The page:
4.30 Substantial amounts of information and data relating to the forestry sector have been generated over the last century and more, yet these are not readily available to anybody seeking them. Information exists and is available with SFDs, Institutions and universities, or even in the form of traditional knowledge in the minds of tribal and forest dwellers, but it needs to be brought together in a central repository if it is to be of any use for research, education or planning. Harmonization of data collected by various agencies (Central govt. institutions/State Forest Departments/ NGOs/Researchers etc.) is the need of the hour.

4.31 There is an urgent need to develop a unified database for forestry related data by all concerned agencies without duplication of efforts. So far not much emphasis has been placed on information compilation and dissemination. Today, with the importance being given to the citizens’ right to information, it has become mandatory for the forestry sector to create a central repository of forestry data and to use existing and future IT capabilities to link various existing sources of forestry information. The importance of forestry data has been recognized both for policy formulation and planning purposes on one hand and for monitoring and evaluation of programmes on the other hand at all levels. For effective planning at various levels (national, state, region, district, village etc) a reliable, accessible and regularly updated data base on traditional as well as non-traditional aspects of forest resources containing spatial and non-spatial information is essential as it will improve efficiency of sustainable planning, evaluation and monitoring of forest resources.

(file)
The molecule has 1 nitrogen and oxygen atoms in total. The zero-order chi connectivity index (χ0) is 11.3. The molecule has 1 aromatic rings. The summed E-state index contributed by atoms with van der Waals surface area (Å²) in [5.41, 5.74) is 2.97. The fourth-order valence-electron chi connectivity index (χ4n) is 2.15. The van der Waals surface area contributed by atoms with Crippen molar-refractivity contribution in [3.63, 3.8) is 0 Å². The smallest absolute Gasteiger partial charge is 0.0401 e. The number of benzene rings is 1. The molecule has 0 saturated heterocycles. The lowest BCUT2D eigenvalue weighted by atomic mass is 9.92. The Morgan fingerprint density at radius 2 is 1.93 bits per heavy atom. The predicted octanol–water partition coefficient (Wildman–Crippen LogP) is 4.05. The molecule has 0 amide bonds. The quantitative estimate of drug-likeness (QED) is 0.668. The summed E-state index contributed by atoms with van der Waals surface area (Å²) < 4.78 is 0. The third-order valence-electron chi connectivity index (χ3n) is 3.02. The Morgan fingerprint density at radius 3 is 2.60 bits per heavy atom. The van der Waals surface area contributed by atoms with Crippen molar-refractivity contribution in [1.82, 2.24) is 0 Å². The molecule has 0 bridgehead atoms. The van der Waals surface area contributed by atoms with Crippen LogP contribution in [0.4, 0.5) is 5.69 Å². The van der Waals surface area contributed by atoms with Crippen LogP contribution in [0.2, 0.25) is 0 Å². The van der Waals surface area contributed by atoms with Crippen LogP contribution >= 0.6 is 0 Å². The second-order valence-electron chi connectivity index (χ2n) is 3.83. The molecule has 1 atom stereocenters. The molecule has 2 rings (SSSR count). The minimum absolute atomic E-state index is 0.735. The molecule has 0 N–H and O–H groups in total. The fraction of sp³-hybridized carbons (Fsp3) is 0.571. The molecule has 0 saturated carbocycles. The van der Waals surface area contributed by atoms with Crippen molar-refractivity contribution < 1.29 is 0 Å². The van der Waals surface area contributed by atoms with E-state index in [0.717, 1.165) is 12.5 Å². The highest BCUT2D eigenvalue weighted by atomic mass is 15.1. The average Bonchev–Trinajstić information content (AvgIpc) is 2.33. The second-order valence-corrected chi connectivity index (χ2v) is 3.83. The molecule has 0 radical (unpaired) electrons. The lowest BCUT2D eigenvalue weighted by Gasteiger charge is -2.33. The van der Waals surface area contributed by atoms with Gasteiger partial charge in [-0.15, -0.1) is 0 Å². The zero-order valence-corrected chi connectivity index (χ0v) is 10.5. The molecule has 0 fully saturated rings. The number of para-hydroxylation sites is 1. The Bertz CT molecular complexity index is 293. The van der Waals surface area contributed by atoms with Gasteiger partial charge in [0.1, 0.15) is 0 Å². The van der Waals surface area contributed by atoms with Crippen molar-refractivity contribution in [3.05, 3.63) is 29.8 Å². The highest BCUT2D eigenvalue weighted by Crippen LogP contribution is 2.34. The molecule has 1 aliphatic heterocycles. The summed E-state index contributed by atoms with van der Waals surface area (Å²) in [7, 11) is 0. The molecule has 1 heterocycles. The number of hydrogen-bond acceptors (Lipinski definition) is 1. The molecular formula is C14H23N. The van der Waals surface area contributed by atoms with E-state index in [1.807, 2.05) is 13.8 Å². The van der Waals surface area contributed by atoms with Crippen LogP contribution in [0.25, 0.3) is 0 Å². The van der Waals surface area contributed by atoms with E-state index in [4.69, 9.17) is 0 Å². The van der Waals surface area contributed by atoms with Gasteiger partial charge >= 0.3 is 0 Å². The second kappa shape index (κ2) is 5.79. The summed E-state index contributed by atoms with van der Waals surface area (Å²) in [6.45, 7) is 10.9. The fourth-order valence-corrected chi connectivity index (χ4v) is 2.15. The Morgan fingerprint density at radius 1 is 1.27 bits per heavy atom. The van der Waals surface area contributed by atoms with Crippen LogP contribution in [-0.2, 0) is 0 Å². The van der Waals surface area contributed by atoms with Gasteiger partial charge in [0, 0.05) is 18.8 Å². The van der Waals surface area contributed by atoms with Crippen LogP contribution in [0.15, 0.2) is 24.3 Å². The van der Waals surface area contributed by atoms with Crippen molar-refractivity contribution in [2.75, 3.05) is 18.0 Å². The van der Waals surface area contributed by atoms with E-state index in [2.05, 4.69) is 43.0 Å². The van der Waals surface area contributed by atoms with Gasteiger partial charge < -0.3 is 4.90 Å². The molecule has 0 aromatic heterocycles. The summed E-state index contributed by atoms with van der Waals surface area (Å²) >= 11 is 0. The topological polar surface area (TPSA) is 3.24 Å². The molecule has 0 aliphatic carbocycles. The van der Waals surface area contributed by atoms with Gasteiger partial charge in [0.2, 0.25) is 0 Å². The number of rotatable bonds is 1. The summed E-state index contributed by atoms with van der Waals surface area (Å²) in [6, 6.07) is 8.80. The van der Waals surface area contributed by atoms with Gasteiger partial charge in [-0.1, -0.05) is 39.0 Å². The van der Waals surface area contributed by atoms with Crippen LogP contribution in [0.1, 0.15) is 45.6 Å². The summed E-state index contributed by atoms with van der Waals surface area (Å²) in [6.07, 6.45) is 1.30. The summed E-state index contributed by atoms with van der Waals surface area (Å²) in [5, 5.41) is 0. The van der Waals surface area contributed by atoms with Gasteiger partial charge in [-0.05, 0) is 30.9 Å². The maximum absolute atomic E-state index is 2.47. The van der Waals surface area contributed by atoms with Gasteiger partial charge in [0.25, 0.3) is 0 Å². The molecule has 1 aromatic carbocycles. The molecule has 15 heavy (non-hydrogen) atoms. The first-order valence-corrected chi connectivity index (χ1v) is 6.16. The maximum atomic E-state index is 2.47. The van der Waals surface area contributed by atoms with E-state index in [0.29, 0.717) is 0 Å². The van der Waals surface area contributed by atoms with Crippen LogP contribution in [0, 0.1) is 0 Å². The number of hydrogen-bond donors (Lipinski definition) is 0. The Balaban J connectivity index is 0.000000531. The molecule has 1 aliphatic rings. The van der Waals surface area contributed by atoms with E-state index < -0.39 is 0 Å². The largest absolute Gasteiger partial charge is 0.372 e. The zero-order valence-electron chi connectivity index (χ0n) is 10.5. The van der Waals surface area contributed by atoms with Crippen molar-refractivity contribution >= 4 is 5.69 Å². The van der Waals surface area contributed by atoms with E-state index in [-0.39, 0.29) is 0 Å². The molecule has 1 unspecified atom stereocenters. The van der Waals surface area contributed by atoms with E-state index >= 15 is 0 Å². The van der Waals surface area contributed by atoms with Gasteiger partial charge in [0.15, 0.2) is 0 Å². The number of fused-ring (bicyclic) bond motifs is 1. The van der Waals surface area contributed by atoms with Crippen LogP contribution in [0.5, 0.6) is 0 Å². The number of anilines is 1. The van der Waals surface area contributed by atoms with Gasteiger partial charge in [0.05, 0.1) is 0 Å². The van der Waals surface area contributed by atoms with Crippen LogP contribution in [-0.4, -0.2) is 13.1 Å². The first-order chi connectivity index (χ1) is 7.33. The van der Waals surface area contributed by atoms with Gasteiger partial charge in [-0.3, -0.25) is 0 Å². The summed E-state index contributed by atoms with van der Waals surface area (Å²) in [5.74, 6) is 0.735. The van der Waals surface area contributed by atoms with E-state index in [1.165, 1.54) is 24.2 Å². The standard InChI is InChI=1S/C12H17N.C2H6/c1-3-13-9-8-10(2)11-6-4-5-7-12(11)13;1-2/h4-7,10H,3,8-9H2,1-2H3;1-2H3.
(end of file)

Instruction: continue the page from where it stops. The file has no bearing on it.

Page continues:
4.32 Data Gaps in Environment Sector: Some Challenges